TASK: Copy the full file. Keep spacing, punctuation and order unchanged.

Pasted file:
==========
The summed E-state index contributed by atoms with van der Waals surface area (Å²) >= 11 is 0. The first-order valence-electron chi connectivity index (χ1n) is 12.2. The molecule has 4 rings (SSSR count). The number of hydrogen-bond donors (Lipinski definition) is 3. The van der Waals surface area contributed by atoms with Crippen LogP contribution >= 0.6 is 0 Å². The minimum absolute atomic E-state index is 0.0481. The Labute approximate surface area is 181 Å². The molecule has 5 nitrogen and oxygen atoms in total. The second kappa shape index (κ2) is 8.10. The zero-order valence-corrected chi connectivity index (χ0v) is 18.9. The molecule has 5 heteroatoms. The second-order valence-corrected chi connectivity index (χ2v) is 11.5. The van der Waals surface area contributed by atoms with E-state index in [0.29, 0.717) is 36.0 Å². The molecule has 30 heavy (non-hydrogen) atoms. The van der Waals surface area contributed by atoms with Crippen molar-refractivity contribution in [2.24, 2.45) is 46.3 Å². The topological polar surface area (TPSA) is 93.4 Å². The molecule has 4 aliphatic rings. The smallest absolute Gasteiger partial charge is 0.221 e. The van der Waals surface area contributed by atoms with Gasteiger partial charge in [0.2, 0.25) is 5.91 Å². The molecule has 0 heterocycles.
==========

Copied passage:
The summed E-state index contributed by atoms with van der Waals surface area (Å²) >= 11 is 0. The first-order valence-electron chi connectivity index (χ1n) is 12.2. The molecule has 4 rings (SSSR count). The number of hydrogen-bond donors (Lipinski definition) is 3. The van der Waals surface area contributed by atoms with Crippen LogP contribution >= 0.6 is 0 Å². The minimum absolute atomic E-state index is 0.0481. The Labute approximate surface area is 181 Å². The molecule has 5 nitrogen and oxygen atoms in total. The second kappa shape index (κ2) is 8.10. The zero-order valence-corrected chi connectivity index (χ0v) is 18.9. The molecule has 5 heteroatoms. The second-order valence-corrected chi connectivity index (χ2v) is 11.5. The van der Waals surface area contributed by atoms with E-state index in [0.29, 0.717) is 36.0 Å². The molecule has 30 heavy (non-hydrogen) atoms. The van der Waals surface area contributed by atoms with Crippen molar-refractivity contribution in [2.24, 2.45) is 46.3 Å². The topological polar surface area (TPSA) is 93.4 Å². The molecule has 4 aliphatic rings. The smallest absolute Gasteiger partial charge is 0.221 e. The van der Waals surface area contributed by atoms with Gasteiger partial charge in [0.2, 0.25) is 5.91 Å². The molecule has 0 heterocycles.